- Your Consultant
- Green Growth
Robyn Mudie, Australian Ambassador to Vietnam, and members of the Australian Embassy's delegation paid a courtesy visit to Lao Cai province from June 5 to 6 to work with leaders and visit businesses.
Australia is supporting the province to promote socioeconomic growth projects, one of which is the Aus4equality Gender Responsive Equitable Agriculture and Tourism (GREAT) programme.
During the two-day business trip, Ambassador Mudie visited the Red Dao Community Cooperative in Ta Phin commune, Sapa, where the GREAT programme supports the cooperative to engage additional female farmers in the supply of inputs, the upgrade of processing and bathing facilities, and the promotion of new products.
GREAT provided over $75,000, with the Red Dao Community Cooperative providing a co-investment of more than $114,000, to create economic opportunities for ethnic minority women living in the mountainous northwest of the country.
Before having GREAT’s support, the cooperative lacked management and marketing capacity and its director was not confident in oral or written communication with outsiders in the Kinh language.
Thanks to GREAT’s support, the cooperative lured 229 households and expanded its marketing network to include a representative office in Ho Chi Minh City, pharmaceutical companies, and a hospital.
Besides this, the cooperative increased online sales – despite a significant drop in overall revenue due to the pandemic – by developing a new product for the domestic market.
On this trip, the ambassador visited Ta Phin's community-based tourism village, where homestay services have been operating since 2003. However, they were of low quality and only attracted the international backpacker market.
GREAT provided capital to establish the community-based tourism cooperative and developed an operations manual and practical business plan. The programme also built the capacity of the cooperative management team and community-based tourism service providers by upgrading tourism facilities and providing access to loans to upgrade homestays.
To date, the cooperative has established five high-quality homestay models. A total of 83 people benefited from the project's activities, including 67 ethnic minority women.
By March, 800 domestic tourists had stayed overnight, 700 day-visitors had enjoyed lunch at the Red Dao Culture House, and 1,300 tourists had experienced herbal baths and local foods. This generated almost $20,000 in income for cooperative members.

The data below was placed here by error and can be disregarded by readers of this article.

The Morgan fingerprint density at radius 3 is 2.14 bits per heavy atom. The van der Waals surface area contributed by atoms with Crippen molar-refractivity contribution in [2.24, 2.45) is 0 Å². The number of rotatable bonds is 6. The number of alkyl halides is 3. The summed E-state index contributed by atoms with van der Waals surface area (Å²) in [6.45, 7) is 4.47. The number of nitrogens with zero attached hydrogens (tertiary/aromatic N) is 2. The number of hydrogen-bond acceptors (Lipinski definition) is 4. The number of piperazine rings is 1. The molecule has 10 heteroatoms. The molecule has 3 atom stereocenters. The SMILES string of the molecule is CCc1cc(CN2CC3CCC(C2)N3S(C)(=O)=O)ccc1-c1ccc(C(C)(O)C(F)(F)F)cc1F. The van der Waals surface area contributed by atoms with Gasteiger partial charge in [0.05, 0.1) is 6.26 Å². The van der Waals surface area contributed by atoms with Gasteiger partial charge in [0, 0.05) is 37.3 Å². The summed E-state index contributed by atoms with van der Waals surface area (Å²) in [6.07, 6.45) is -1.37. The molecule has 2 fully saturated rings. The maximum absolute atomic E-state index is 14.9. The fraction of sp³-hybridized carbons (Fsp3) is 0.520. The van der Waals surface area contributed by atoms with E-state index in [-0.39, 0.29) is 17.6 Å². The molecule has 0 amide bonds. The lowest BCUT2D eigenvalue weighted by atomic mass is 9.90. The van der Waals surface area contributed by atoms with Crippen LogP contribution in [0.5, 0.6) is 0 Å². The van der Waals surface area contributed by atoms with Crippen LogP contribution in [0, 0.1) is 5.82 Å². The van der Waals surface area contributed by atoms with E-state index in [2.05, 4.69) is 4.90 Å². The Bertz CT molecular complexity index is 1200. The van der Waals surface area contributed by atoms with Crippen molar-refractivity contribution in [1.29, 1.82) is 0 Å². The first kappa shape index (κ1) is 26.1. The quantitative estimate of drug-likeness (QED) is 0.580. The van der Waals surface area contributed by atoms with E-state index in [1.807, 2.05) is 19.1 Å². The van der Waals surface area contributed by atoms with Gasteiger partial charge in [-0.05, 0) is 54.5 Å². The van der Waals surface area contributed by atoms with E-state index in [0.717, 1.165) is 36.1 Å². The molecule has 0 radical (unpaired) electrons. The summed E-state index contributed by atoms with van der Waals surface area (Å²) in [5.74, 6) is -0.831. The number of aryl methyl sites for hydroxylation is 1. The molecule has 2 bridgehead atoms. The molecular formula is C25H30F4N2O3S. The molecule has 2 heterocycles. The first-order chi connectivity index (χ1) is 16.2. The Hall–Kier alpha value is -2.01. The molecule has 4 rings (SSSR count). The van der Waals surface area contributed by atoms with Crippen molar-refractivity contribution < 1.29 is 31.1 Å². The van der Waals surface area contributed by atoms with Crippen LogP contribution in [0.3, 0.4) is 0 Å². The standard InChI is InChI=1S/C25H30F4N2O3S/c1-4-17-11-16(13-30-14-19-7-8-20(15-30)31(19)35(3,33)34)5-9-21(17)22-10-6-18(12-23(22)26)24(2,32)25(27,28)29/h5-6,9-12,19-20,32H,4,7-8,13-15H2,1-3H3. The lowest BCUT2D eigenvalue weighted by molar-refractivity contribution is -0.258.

During the visit to Lao Cai College, the ambassador listened to the report on GREAT’s achievements in improving the awareness of career paths within the tourism industry to enable ethnic minority women and their families to make informed choices.
The project was implemented by Lao Cai College, with technical support from the Chisolm Institute and funding from GREAT of $214,000. The project started in June 2019 and ended in April with many promising results.
Five Lao Cao College lecturers were qualified by the Chisolm Institute as trainers of the newly developed tourism training curriculum. A total of 383 students (314 of them are women and 251 from ethnic minority groups) accessed the training programme, surpassing the target of 203 students.
The college has also received funding from the National Vocational Training Department to send five people to the Chisholm Institute in Melbourne for six months of follow-up training.
Speaking at the meeting with the Australian Embassy's delegation, Chairman of Lao Cai People’s Committee Trinh Xuan Truong said that he was impressed with GREAT’s results in creating economic opportunities for ethnic minority people – especially women – living in the mountainous northwest of the country.
"The Australian government's assistance is an important resource for integrating the local socioeconomic development goals, including new rural construction and sustainable poverty reduction in ethnic minority and mountainous areas," Truong said.
|The chairman presented the ambassador with a certificate for her contribution to the province’s growth|
After the first phase of the project, over 9,000 women in Lao Cai have improved their incomes and skills.
Ambassador Mudie said, “In its second phase, which will last for the next five years, the GREAT project will continue to support Lao Cai to develop agriculture and tourism. Besides this, the project commits to offer long-term support to improve women’s empowerment, leading to sustainable development for the people in Lao Cai.”
GREAT is Australia’s most significant gender investment in Vietnam, totalling $24 million. The programme works with businesses, NGOs, the government, and civil society partners to build more inclusive business and market systems within the agriculture and tourism sectors in Son La and Lao Cai provinces.